by Ann and Jeff VanderMeer
Clare Dudman is a remarkable writer of mostly historical fictions who has garnered praise from The New Yorker and Entertainment Weekly, among others. Her background as a scientist informs her work, but in unexpected ways. In her novel Wegener’s Jigsaw (published in the United States as One Day the Ice Will Reveal All of Its Dead), for example, explorations of science take on a rare poetic grace and cadence. With her unique ability to explore science through fully realized, personal portrayals of real people from the past, she may be one of the most criminally underrated novelists working today.
Dudman was born in North Wales and has worked as an academic and industrial research scientist as well as a teacher of chemistry and a lecturer in creative writing. In 1995 her children’s novel Edge of Danger won the Kathleen Fidler award and in 2001 an excerpt from Wegener’s Jigsaw (Sceptre, UK, and Viking, US) won an Arts Council of England Writers award. This enabled her to travel to northwest Greenland, Denmark, and Germany to research the novel, which is based on the life of Alfred Wegener—the man who developed the idea of continental drift. Her second novel for adults, 98 Reasons for Being (also published by Sceptre and Viking), is also based on the life of a scientific revolutionary; it involves the fictional encounter of an early psychiatrist with a depressed young patient. She has recently completed a novel about the Welsh in Argentina.
We interviewed Dudman via email during the spring and fall of 2006.
Rain Taxi: What past experiences have most shaped you as a writer?
Clare Dudman: I went to night class once a week for several years which was led by a poet. I think that has influenced my writing a great deal, especially the descriptive sections.
Also various novels I've read—the sparseness of Coetzee, the easy inclusion of the fabulous by Salman Rushdie, the way Margaret Atwood suddenly startles and yet completely convinces me on almost every page, the apparent ease with which Toni Morrison incorporates her lyricism, and her liberty of expression, Angela Carter's fearlessness, George Orwell's clarity of expression, the way Graham Swift grabs you so firmly by the hand and takes you with him so assuredly, Vladimir Nabokov's metaphors which somehow seem to claw their way into my soul, and Kazuo Ishiguro's way of seeming to tell nothing and yet saying everything, I especially love that, and, a recent discovery, which I know will influence me in the future, is the work of W. G. Sebald—he intermixes fact and fiction in an exhilaratingly different way. I suppose reading has been my biggest influence. Since I have had little formal teaching in this business of being a writer, I feel that most of the time it is a sort of bungling—there is not much of a plan, and when I try to make one, the book takes another direction entirely.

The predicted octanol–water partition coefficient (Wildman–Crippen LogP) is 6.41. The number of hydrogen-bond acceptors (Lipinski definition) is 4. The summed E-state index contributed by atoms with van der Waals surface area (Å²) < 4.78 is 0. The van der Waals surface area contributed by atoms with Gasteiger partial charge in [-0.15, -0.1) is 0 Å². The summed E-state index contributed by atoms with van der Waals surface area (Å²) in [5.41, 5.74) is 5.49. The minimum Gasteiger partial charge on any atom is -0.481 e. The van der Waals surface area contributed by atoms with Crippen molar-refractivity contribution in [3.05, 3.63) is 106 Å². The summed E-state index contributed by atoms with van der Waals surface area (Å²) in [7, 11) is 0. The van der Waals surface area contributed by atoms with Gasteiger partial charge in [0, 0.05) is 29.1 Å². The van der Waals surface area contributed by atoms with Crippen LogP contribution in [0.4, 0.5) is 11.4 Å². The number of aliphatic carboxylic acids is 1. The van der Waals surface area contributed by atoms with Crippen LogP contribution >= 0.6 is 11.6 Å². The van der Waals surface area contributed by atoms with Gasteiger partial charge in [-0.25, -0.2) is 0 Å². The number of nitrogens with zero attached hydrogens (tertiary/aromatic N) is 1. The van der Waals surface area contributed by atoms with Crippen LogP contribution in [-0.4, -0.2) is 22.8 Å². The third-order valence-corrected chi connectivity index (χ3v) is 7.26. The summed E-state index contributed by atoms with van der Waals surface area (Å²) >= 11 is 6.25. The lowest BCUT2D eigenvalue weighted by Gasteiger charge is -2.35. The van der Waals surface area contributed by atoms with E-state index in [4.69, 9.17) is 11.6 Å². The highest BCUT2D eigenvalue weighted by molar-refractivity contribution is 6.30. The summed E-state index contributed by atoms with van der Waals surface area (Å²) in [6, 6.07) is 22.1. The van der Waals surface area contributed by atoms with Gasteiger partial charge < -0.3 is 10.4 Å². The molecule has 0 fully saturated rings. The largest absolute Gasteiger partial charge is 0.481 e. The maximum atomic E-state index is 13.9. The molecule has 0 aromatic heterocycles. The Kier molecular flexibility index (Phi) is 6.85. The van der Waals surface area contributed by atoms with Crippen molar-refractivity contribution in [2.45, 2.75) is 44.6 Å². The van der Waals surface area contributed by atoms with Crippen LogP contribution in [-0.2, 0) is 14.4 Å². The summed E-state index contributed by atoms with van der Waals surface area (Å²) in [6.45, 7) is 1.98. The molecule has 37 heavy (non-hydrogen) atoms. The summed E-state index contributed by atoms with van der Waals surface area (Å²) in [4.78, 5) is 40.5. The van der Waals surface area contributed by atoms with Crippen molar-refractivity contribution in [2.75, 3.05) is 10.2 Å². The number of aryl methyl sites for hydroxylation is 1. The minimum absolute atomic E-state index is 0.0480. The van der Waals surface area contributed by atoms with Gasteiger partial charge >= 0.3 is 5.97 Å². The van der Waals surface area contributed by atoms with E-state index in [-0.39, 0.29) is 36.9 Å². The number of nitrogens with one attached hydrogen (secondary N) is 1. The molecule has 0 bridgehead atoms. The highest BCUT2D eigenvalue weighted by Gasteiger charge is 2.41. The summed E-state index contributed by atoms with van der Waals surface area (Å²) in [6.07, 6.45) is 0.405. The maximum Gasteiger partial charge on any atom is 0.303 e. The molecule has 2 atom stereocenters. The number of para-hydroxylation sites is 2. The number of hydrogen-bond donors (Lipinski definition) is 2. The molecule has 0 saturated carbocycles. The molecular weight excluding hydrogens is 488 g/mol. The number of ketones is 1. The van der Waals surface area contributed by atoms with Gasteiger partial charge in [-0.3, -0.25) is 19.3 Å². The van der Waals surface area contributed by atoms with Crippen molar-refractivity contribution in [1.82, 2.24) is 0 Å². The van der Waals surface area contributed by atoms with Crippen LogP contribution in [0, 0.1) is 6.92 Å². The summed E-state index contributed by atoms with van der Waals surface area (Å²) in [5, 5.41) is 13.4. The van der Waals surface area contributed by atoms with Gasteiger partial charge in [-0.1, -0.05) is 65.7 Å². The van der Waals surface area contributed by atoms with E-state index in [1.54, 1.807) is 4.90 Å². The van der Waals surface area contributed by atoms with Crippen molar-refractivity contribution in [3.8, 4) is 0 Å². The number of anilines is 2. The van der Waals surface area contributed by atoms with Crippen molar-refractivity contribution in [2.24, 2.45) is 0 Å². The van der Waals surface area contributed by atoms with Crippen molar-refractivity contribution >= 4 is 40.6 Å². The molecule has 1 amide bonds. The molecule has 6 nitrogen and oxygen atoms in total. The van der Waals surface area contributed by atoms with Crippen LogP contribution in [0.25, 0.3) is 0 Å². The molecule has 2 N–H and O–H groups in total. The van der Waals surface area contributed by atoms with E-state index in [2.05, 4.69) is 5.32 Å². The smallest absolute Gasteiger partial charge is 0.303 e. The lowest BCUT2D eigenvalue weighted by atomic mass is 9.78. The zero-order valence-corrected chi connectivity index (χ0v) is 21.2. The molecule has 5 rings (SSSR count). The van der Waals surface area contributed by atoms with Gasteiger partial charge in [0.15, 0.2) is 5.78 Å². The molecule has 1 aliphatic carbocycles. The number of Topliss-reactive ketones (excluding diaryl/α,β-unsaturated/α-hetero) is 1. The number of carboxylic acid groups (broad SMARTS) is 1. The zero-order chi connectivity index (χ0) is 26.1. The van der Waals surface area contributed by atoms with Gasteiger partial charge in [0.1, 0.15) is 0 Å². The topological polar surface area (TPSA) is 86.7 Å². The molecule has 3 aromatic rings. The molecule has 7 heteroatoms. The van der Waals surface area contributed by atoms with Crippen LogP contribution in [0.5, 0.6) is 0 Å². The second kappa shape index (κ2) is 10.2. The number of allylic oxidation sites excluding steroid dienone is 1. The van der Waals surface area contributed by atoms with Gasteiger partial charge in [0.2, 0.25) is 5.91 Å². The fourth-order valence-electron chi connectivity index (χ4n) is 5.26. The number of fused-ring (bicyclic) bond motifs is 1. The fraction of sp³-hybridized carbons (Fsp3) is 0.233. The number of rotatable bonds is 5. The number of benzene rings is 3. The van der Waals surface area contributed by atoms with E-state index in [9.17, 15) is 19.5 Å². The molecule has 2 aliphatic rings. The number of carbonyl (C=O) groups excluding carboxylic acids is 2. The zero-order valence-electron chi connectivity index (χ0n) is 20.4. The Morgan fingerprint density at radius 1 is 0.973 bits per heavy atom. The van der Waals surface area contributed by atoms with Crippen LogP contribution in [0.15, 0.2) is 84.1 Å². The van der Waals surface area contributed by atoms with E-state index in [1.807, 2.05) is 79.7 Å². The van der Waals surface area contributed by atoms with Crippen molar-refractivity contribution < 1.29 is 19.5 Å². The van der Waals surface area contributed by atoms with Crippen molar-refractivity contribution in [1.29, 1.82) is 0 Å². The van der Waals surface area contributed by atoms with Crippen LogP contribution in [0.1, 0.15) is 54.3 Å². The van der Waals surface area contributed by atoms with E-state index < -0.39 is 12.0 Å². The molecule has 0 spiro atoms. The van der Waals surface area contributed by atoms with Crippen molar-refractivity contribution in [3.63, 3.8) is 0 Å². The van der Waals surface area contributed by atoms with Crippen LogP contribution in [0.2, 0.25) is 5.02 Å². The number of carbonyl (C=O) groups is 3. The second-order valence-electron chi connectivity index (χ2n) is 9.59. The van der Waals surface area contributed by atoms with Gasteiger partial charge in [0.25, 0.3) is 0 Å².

RT: Your books are literary historical fiction, so many of your characters are real people. How do you approach writing about real people differently than creating your own characters?
CD: For the real people I try to find as much as I can about them and look at their written work and see if I can find a voice. That is the main thing. With Wegener, that was easy—he wrote diaries that were obviously romantic, and in some way, I felt, poetic—so I used that voice throughout the novel. For instance, when he described first seeing the ice, he wasn't at all the clinical scientist; he talked about the amazing colors he could see, the way the setting sun made more colors appear.
RT: And for Hoffman?
CD: For Hoffmann it was more difficult. He wrote memoirs but the only voice that came over from these was, I thought, not terribly interesting. When he visits different asylums in Europe, for instance, he lists what he was given to eat and drink—not very illuminating. I felt the man himself was much more interesting than this—he was rebellious and a revolutionary in his youth and had obviously been a very determined person to revolutionize the care of the mentally ill in Frankfurt—so I searched around for clues elsewhere. I interviewed experts, looked at a biography, read very widely the ideas that were prevalent at the time, to try and get into the mind of a 19th-century alienist. It was incredibly complicated. I also looked at his casebook and examined the symptoms and treatments he recorded.
The other main character in the book, Hannah Meyer, is based on a few lines in Hoffmann's casebook, but apart from that she is fictional. But again I based the character on my reading—there are some wonderful firsthand accounts of life in mental asylums and also of life in the Jewish ghettos in Germany in the 19th-century.
I also explored Frankfurt itself. Although much of the city was flattened during the Second World War, some of the original buildings have been reconstructed and the layout of the streets is the same, so I found the place where the mental asylum used to be and went there. It was strange—it was suddenly quiet after the bustling main street and quite haunting. It made a strong impact on me. I also found the plans and drawings of the exterior of the asylum so I could see exactly how it was, and why Hoffmann felt it needed to be changed. All of this provided me with a strong impression of the setting—so all I had to do was to put my invented characters in there.